IPhone 4S gets the Consumer Reports nod but no top spot

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Apple’s iPhone 4S has secured the coveted Consumer Reports recommendation in its latest round of updated smartphone ratings. That’s something its predecessor could never achieve, thanks to a loss of cellular signal reception that could be unwittingly caused by gripping the phone a certain way. But despite nabbing the recommendation, the iPhone 4S, unlike its predecessor, didn’t top the Consumer Reports device ratings.

Despite the problems caused by Apple’s single metal wraparound antenna in the iPhone 4, that previous-generation device managed to top the Consumer Reports smartphone charts in terms of overall ratings. That’s because the signal issues only affected a small part of the device’s overall rating, and other categories more than made up for the difference.

This time around, however, Consumer Reports says that the 4S “doesn’t suffer the reception problem we found in its predecessor,” something it can say definitively after extensive attempts to replicate the problem in its testing facility. The iPhone 4S also scores higher than the iPhone 4 (which still isn’t recommended because its antenna problem has yet to be fixed, according to the organization’s tests), but unlike its flawed predecessor, it doesn’t top the rankings in its debut.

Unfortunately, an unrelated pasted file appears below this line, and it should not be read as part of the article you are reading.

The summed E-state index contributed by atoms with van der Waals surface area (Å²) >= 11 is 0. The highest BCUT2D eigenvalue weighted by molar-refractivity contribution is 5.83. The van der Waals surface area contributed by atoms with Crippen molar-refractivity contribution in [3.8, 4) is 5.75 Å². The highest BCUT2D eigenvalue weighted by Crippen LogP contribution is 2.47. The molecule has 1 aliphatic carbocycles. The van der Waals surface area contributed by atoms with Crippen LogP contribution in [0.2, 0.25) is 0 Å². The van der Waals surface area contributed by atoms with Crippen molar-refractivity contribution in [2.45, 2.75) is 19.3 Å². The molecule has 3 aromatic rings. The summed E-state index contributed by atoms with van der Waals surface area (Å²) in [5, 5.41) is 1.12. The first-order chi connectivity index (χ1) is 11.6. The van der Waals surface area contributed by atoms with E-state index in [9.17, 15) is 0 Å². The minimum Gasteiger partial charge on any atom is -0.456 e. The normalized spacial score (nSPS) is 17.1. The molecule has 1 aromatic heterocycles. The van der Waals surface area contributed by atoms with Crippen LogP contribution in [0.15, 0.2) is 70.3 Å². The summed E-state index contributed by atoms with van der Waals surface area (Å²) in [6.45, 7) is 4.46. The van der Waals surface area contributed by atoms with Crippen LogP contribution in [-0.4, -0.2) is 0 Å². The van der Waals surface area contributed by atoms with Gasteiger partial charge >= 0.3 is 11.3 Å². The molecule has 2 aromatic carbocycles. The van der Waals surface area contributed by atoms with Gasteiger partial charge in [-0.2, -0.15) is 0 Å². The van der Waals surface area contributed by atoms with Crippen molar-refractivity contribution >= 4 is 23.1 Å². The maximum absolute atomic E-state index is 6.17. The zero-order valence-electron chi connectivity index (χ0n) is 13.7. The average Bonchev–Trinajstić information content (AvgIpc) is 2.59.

Instead, multiple Android phones, including the Samsung Galaxy S II, the Motorola Droid Bionic and other similar late-generation devices, beat the 4S in overall ratings due to the presence of larger displays and true LTE 4G compatibility. Other factors cited in putting Android competitors over and above the 4S include the LG Thrill’s “ability to capture stills and videos in 3D” and the Droid Bionic’s “excellent keypad readability under most lighting conditions, even in bright light.”

As someone whose Galaxy S II has remained unused and virtually untouched since the arrival of the 4S, I’m admittedly a little skeptical of the Consumer Reports judging criteria, but it is true that on paper, Android devices of late appear to have the edge on Apple’s smartphone in the areas mentioned in CR’s blog post. Still, I think most users might weight phone features differently than Consumer Reports has done, though larger screens and 4G compatibility are definitely areas where Apple can look to improve its device in the future. Video and 3-D photos, though, can’t be on the top of too many smartphone buyers’ shopping lists.

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